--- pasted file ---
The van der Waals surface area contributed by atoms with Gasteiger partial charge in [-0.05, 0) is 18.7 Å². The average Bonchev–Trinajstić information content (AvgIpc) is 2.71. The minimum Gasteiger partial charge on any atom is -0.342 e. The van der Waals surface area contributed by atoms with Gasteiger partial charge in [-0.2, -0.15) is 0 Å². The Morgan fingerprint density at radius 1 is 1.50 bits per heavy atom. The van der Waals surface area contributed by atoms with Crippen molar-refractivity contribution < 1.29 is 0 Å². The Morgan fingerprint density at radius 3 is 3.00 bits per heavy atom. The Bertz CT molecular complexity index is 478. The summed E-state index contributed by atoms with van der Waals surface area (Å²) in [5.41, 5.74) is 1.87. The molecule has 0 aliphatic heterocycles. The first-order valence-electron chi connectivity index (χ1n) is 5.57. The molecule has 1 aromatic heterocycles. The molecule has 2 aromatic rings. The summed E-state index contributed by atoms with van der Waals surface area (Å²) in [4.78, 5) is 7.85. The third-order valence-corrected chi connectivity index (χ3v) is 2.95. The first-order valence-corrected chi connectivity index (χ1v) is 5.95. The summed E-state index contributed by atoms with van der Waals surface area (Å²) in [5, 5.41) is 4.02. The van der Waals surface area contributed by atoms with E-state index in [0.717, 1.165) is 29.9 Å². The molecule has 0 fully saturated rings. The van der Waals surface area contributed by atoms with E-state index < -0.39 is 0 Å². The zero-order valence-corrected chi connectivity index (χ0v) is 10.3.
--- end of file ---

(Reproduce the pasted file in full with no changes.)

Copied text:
The van der Waals surface area contributed by atoms with Gasteiger partial charge in [-0.05, 0) is 18.7 Å². The average Bonchev–Trinajstić information content (AvgIpc) is 2.71. The minimum Gasteiger partial charge on any atom is -0.342 e. The van der Waals surface area contributed by atoms with Gasteiger partial charge in [-0.2, -0.15) is 0 Å². The Morgan fingerprint density at radius 1 is 1.50 bits per heavy atom. The van der Waals surface area contributed by atoms with Crippen molar-refractivity contribution < 1.29 is 0 Å². The Morgan fingerprint density at radius 3 is 3.00 bits per heavy atom. The Bertz CT molecular complexity index is 478. The summed E-state index contributed by atoms with van der Waals surface area (Å²) in [5.41, 5.74) is 1.87. The molecule has 0 aliphatic heterocycles. The first-order valence-electron chi connectivity index (χ1n) is 5.57. The molecule has 1 aromatic heterocycles. The molecule has 2 aromatic rings. The summed E-state index contributed by atoms with van der Waals surface area (Å²) in [4.78, 5) is 7.85. The third-order valence-corrected chi connectivity index (χ3v) is 2.95. The first-order valence-corrected chi connectivity index (χ1v) is 5.95. The summed E-state index contributed by atoms with van der Waals surface area (Å²) in [5, 5.41) is 4.02. The van der Waals surface area contributed by atoms with E-state index in [0.717, 1.165) is 29.9 Å². The molecule has 0 fully saturated rings. The van der Waals surface area contributed by atoms with E-state index < -0.39 is 0 Å². The zero-order valence-corrected chi connectivity index (χ0v) is 10.3.